from  http://ac6v.com/73.htm

 
 

WHY LSB BELOW 9 MHz AND USB ABOVE

NOTICE
This subject is highly controversial. Many agree with the synopsis below - others disagree- take it for what is worth.

You have to see the circuitry for early SSB transceivers to appreciate this -- but the easy explanation is --  in the early days of SSB design, one of the common SSB generating schemes used a 9 MHz carrier oscillator/IF.  Anything below that freq was inverted (LSB) compared to those freqs above it (USB). So there was no USB/LSB switch, it automatically went to LSB for frequencies below 9MHz and vice versa. The protocol has stayed with us to this very day. But you can operate USB at 7 MHz and below if you want and vice versa. Few do (or should) as it is a gentlepersons agreement (not an FCC rule).

Another opinion from the internet. Once upon a time we had 9 Mcs carrier generators for ssb.   We used surplus ARC-5 aircraft transmitters as a VFO.  TWO MOST popular bands were 75 and 20.  Subtract 5 Mhz from 9 and there was 75.  ADD 5 mhz to 9 and you had 20.  The side bands were translated.  So there is the rest of the story why 75 was LSB and 20 was USB in general!

Another opinion from the internet. The answer is not dependent on the ARC-5.  The original rigs generated the sideband signal at 9 MHz and either added 5 MHz to get 14 MHz or subtracted 5 MHz to get 4 MHz.  The addition process preserves the sideband (upper or lower) and the subtraction process inverts it.  Since nearly all rigs generated the 9 MHz signal as USB, we came to use USB when adding and LSB when subtracting.  Many hams used the ARC-5 as a VFO for the mixer, but *any* 5 MHz VFO would do.  ARC-5s were cheap and easy but not required.

Someone else e-mailed me complete with intricate math and vehemently sed that there is NO inversion or translation --- hmmm I sed after being confused with the math.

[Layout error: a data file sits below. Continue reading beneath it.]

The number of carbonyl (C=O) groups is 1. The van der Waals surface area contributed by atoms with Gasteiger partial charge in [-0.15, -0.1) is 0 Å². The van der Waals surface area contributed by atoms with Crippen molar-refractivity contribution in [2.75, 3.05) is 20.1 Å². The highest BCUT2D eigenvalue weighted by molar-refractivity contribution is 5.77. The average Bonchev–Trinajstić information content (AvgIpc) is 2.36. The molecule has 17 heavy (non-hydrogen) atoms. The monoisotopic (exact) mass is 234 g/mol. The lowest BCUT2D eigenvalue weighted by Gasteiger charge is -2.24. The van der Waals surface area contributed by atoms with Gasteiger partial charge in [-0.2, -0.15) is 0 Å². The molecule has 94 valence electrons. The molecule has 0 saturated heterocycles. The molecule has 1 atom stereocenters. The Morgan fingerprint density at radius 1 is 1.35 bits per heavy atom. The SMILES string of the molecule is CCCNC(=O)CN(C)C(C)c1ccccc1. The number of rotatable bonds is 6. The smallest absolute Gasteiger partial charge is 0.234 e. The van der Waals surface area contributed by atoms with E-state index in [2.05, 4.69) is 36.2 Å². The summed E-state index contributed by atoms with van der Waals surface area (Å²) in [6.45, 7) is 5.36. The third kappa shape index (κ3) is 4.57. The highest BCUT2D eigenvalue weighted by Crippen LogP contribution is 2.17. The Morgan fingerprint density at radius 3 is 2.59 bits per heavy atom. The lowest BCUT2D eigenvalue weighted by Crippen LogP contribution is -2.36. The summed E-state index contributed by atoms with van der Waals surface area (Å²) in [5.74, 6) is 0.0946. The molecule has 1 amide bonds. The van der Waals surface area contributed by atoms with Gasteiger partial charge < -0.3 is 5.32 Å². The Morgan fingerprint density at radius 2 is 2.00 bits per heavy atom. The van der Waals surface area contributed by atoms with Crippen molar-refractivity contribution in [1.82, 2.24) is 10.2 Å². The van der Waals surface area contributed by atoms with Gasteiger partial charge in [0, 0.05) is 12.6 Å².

-------------------------------

This from Sweden

Dear Mr. Dinkins,

I have "stumbled" across your very interesting web-site, and noticed that you have some discussion about the reason for the amateur radio use of LSB below 10 MHz and USB above.(As you probably know, the relevant Radio Regulations explicitly prescribes the USB mode for all other regulated SSB users).

In the early days of SSB, the frequency translation scheme of contemporary SSB and ISB exciters used a signal processing IF in the "few" MHz range (a common amateur IF was 5.2 MHz, and commercial IF's were 2 and 3.1 MHz) which was mixed with a variable injection frequency. You ended up with a sideband inversion when the IF was subtracted from the injection frequency. (Example: to obtain 3.8 MHz LSB using 5.2 MHz USB IF and 9 MHz injection). When the IF is added to the injection frequency no inversion occurs. (Example: to obtain 14.2 MHz USB using 5.2 MHz USB IF and 9 MHz injection).

Commercial ISB exciters were often equipped with 4 independent sidebands (often called the B2 or LLSB, B1 or LSB, A1 or USB and A2 or UUSB, their relationships to the center frequency according to  CCIR Recommendation 348-2) each containing a telephone channel or a voice frequency telegraph system.

When international HF circuits using SSB/ISB became commonplace, it turned out that there frequently were incompatiblity between the mixing schemes, so there was a genuine risk that the two ends of a circuit were using different mixing conventions, ending up in mirror-image audio frequencies and VFT channel numbering and keying polarities.

For that reason the CCIR adopted the Recommendation 249 in 1959, in which a provision was prescribed for inverting the ISB channel arrangement if the operating frequency was on either side on 10 MHz.

Progress in the design of  commercial receivers and exciters (for example the Wadley loop that made IF's above the signal frequency range practical) soon made this Recommendation obsolete, but it seems that the radio amateur community still hang on to its provisions.

A good account of the reasoning behind the mixing schemes of that era can be found in the first edition of  "Single Sideband Principles and Circuits" and in the articles "Die fernbedienbare Nachrichtensendeanlage Elmshorn" and "Fernbedienbarer Steuervorsatz fur Kurzwellen- Nachrichtensender", both in the December 1962 edition of the "Telefunken-Zeitung".